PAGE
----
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Publication numberUS4298824 A
Publication typeGrant
Application numberUS 06/104,737
Publication dateNov 3, 1981
Filing dateDec 18, 1979
Priority dateDec 18, 1979
Publication number06104737, 104737, US 4298824 A, US 4298824A, US-A-4298824, US4298824 A, US4298824A
InventorsJohn E. Walsh
Original AssigneeDartmouth College, John E. Walsh
Export CitationBiBTeX, EndNote, RefMan
External Links: USPTO, USPTO Assignment, Espacenet
Millimeter and sub-millimeter radiation source
US 4298824 A
Abstract
A radiation source in which a beam of electrons is produced and directed along a path with dielectric material having a constant less than 4 in proximity to the path and an undulator providing oscillatory velocity modulation to the beam along the path for producing millimeter and sub-millimeter wavelength radiation.
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Claims(6)
What is claimed is:
1. A radiation source comprising:
electron means for producing a beam of electrons and directing said beam along a linear path;
dielectric material having a dielectric constant less than 4 mounted in proximity to said path;
means for providing Ubitron type of interaction oscillatory velocity modulation to said beam along said path for providing millimeter and sub-millimeter wavelength radiation.
2. A source as in claim 1, wherein said material is formed as a cylindrical liner.
3. A source as in claim 1, wherein said providing means includes a plurality of soft iron pieces separated from each other by non-permeable material along the beam path to produce transverse modulation.
4. A source as in claim 1, 2, or 3, further including a vacuum vessel enclosing said dielectric material, providing means and electron means.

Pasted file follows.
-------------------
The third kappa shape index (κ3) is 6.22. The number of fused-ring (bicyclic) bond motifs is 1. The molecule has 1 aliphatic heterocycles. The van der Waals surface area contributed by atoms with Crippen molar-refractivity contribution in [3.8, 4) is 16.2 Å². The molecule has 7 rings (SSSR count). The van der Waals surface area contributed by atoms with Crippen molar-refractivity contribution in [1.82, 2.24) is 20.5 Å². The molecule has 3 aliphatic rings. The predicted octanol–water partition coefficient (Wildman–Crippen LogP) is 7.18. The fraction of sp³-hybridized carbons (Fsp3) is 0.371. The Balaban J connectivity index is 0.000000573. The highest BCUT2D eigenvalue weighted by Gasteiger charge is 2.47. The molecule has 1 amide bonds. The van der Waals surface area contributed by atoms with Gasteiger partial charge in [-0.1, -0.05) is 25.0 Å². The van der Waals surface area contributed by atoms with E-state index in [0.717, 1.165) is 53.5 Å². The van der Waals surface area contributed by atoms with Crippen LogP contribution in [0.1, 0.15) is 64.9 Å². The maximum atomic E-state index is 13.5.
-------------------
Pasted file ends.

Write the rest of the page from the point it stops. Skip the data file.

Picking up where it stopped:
5. A source as in claim 1, 2, or 3 wherein said material is chosen from the group consisting essentially of quartz, polytetrafluoroethylene, polymethyl methacrylate, polyethylene, and polystyrene.
6. A source as in claim 1, 2, or 3 further including means for focussing and guiding said beam to destabilize the guided electro-magnetic modes, and to convert the electron beam energy into high power, coherent radiation.
Description

The present invention relates to a source for producing radiation, particularly radiation in the millimeter and sub-millimeter wavelengths.

As other parts of the electro-magnetic spectrum are filled, the need has arisen to utilize millimeter and sub-millimeter wavelengths for communication purposes. In addition, other technical applications exist where only such wavelengths can be used. Several devices have been proposed and developed for producing radiation at such wavelengths. For example, the patent to Walsh, U.S. Pat. No. 4,122,372, describes a method and apparatus for producing high power coherent microwave radiation. In this device, a beam of electrons is passed through a waveguide tube which includes a low dielectric constant material adjacent the path. The electro-magnetic radiation is slowed in the material and the beam coupled to the radiation so that when the beam is focussed and guided the beam energy is converted into high power, high frequency, coherent microwave radiation.

An alternative approach to producing millimeter and sub-millimeter wavelength radiation is described in the patent to Phillips, U.S. Pat. No. 3,259,786. The type of device described in this patent is called a Ubitron, and produces a beam of electrons which is passed through a rippled or helical magnetic field and Doppler shifted. This rippled field can be produced by mounting pieces of iron, for example, rings, separated along the beam axis to provide transverse velocity modulation of the beam.